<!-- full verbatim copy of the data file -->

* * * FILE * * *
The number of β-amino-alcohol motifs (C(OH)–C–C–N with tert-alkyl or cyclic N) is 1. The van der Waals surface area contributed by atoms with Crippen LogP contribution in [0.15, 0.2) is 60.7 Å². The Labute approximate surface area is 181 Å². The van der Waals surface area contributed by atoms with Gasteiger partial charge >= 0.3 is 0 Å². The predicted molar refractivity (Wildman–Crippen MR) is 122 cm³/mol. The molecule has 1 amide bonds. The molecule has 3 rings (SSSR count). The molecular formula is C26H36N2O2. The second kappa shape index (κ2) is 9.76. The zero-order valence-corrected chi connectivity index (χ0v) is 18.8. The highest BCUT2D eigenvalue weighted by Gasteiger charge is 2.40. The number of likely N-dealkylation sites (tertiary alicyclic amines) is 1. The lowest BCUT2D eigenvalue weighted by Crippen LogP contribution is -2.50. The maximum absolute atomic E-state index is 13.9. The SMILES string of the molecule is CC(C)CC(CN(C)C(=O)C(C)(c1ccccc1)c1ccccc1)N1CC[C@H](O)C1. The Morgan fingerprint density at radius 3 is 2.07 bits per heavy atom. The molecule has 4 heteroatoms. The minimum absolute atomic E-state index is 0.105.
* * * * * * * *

The number of β-amino-alcohol motifs (C(OH)–C–C–N with tert-alkyl or cyclic N) is 1. The van der Waals surface area contributed by atoms with Crippen LogP contribution in [0.15, 0.2) is 60.7 Å². The Labute approximate surface area is 181 Å². The van der Waals surface area contributed by atoms with Gasteiger partial charge >= 0.3 is 0 Å². The predicted molar refractivity (Wildman–Crippen MR) is 122 cm³/mol. The molecule has 1 amide bonds. The molecule has 3 rings (SSSR count). The molecular formula is C26H36N2O2. The second kappa shape index (κ2) is 9.76. The zero-order valence-corrected chi connectivity index (χ0v) is 18.8. The highest BCUT2D eigenvalue weighted by Gasteiger charge is 2.40. The number of likely N-dealkylation sites (tertiary alicyclic amines) is 1. The lowest BCUT2D eigenvalue weighted by Crippen LogP contribution is -2.50. The maximum absolute atomic E-state index is 13.9. The SMILES string of the molecule is CC(C)CC(CN(C)C(=O)C(C)(c1ccccc1)c1ccccc1)N1CC[C@H](O)C1. The Morgan fingerprint density at radius 3 is 2.07 bits per heavy atom. The molecule has 4 heteroatoms. The minimum absolute atomic E-state index is 0.105.